Reviewed by: Cheryl LaGuardia, Research Librarian, Widener Library, Harvard University
Media Industries is a new open access journal promoting critical studies of media industries and institutions worldwide. It is produced by the Media Industries Editorial Collective, comprised of scholars from the Chinese University of Hong Kong, Georgia State University in Atlanta, Queensland University of Technology, the University of California at Santa Barbara, the University of Nottingham, and the University of Texas at Austin. The Collective seeks submissions from across the range of media industries, including advertising, electronic games, film, the Internet, mobile communications, music, publishing, radio, and television, and work submitted can discuss these industries individually or examine relations between different media sectors. Contemporary and historical studies are sought, exploring innovative methods, theoretical approaches, and new research trends, especially from global and international perspectives.
The current issue (volume 1, number 2, 2014) offers the following twelve articles: “Work in the Media” (which “advocates a program of study that explores the social, communal, and collaborative ways in which media professionals are able to do work in the context of an increasingly “workerless” industry”), “Media Programming in an Era of Big Data” (in which the author argues “that media industry scholarship, which is rooted in methods of observation, interview, and ethnography, could add a great deal to ongoing scholarly discussions of algorithmic culture”), “Transnational TV: What Do We Mean by “Coproduction” Anymore?” (which “attempts to identify some of the issues that arise in studying new forms of transnational television coproduction between the United States and the United Kingdom,”), “Media Industries in Revolutionary Times” (my chauvinist American reaction to the title was picturing George Washington holding a Smart phone, but the article actually “tries to raise questions about new dynamics of production, precarity, and authorship in still-evolving revolutionary contexts” such as uprisings in Egypt, Syria, and Tunisia), “Media Industries in India: An Emerging Regional Framework” (describing the rapid growth of regional media in India), “Welcome to the Unregulated Wild, Wild, Digital West” (which “examines the "transmedia" industries and multichannel networks as transitional workspaces”), “Media Industries and the Ecological Crisis,” (which argues that “media industry studies should be open to eco-materialist approaches”), ““It’s TV’s Fault I Am This Way”: Learning From Love-Hating the Media Industries” (which “advocates embracing our personal love-hate conflicts— and perhaps channeling one’s inner punk rocker in the process”), “Politically Charged Media Sites: The “Right,” the “Left,” and the Self in Research” (which discusses how “politically charged sites come with ideological baggage that skews scholarly conversations and limits the writing and reception of new research”), “Navigating the Two Worlds of Research” (which argues “in favor of inclusive philosophies that avoid dividing research communities and scholars into two distinct camps”), “The Ramifications of Media Globalization in the Global South for the Study of Media Industries” (which posits that “[m]ore attention needs to be paid to how globalization and attendant processes like localization and hybridization play out in contexts outside the media-saturated global North”), and “Home Is Where Hollywood Isn’t: Recasting East Asian Film Industries” (which notes that “audience interest in locally produced media content that has sustained the continuing growth of East Asian cinemas”). The first issue of the journal also contained 12 articles, ranging over subjects dealing with media policy, ethnography, instrumentalism, international media production, automation, film studies, cultural studies, television content, the music industry, studying in-store media, and more. Some of the material is biographical, some is almost purely theoretical, some is experiential, and some is mostly research, but the depth and breadth of the content is already impressive – and only two issues have been published so far.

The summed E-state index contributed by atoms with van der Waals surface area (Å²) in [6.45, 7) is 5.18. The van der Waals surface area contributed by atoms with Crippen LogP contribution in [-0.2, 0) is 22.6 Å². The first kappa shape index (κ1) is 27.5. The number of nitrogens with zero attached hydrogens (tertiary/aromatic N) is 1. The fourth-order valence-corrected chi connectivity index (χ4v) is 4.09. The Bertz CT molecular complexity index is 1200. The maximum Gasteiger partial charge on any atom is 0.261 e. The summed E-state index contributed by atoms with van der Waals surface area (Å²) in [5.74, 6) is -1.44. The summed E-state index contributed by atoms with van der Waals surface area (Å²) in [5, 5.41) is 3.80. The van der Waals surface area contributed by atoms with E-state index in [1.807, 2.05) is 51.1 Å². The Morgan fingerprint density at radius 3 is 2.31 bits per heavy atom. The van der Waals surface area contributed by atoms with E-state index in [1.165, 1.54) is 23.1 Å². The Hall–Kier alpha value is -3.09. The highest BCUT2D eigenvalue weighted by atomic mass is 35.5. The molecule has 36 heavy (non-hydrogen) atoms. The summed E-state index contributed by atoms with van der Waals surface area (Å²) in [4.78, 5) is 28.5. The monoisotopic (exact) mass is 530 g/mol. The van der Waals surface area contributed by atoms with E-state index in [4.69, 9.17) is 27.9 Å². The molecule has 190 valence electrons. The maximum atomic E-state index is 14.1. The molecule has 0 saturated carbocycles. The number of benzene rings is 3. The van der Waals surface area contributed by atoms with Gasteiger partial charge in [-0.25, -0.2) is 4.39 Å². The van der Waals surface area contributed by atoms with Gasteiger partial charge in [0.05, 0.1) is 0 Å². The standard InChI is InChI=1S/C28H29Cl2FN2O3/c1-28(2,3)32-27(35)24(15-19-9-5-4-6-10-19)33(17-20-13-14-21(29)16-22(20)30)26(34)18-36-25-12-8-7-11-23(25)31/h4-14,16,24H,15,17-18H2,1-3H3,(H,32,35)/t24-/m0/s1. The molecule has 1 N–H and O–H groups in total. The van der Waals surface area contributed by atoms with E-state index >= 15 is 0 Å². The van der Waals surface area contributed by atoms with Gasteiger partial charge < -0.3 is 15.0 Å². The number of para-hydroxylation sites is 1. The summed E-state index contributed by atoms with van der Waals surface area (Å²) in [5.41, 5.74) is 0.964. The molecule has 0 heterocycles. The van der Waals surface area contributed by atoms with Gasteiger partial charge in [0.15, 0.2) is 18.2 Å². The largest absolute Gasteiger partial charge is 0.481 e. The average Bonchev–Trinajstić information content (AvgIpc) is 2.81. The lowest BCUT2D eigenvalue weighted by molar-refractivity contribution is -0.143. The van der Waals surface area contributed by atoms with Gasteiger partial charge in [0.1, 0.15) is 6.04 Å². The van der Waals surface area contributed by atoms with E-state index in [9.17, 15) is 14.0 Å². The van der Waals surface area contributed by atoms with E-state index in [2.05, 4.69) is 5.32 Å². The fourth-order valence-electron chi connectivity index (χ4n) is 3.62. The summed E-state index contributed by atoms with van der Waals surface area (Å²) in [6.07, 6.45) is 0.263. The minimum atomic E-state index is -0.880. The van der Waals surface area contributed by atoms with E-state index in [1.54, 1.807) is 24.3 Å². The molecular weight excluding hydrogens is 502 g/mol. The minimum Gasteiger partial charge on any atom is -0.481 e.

This title will likely become a core entry in the field, so if you serve researchers in media and related studies please do pass this enthusiastic referral on to the students and scholars you serve.